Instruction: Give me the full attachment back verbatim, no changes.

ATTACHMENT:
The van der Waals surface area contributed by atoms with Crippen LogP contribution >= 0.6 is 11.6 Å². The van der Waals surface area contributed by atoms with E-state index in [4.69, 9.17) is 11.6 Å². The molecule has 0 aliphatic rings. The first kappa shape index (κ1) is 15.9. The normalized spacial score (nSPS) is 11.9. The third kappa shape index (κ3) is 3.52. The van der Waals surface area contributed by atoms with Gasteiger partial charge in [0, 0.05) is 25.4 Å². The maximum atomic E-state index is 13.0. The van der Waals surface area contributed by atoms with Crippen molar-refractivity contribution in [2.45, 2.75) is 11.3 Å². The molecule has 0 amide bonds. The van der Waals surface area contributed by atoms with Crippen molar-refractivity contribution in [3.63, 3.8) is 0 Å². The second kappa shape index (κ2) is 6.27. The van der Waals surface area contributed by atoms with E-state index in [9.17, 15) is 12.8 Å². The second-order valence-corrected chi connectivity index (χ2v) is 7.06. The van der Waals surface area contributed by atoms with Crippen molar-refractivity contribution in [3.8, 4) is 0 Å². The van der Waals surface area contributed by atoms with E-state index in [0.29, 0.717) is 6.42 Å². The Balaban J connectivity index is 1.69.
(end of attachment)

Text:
The van der Waals surface area contributed by atoms with Crippen LogP contribution >= 0.6 is 11.6 Å². The van der Waals surface area contributed by atoms with E-state index in [4.69, 9.17) is 11.6 Å². The molecule has 0 aliphatic rings. The first kappa shape index (κ1) is 15.9. The normalized spacial score (nSPS) is 11.9. The third kappa shape index (κ3) is 3.52. The van der Waals surface area contributed by atoms with Gasteiger partial charge in [0, 0.05) is 25.4 Å². The maximum atomic E-state index is 13.0. The van der Waals surface area contributed by atoms with Crippen molar-refractivity contribution in [2.45, 2.75) is 11.3 Å². The molecule has 0 amide bonds. The van der Waals surface area contributed by atoms with Crippen molar-refractivity contribution in [3.63, 3.8) is 0 Å². The second kappa shape index (κ2) is 6.27. The van der Waals surface area contributed by atoms with E-state index in [9.17, 15) is 12.8 Å². The second-order valence-corrected chi connectivity index (χ2v) is 7.06. The van der Waals surface area contributed by atoms with Crippen molar-refractivity contribution in [3.8, 4) is 0 Å². The van der Waals surface area contributed by atoms with E-state index in [0.29, 0.717) is 6.42 Å². The Balaban J connectivity index is 1.69.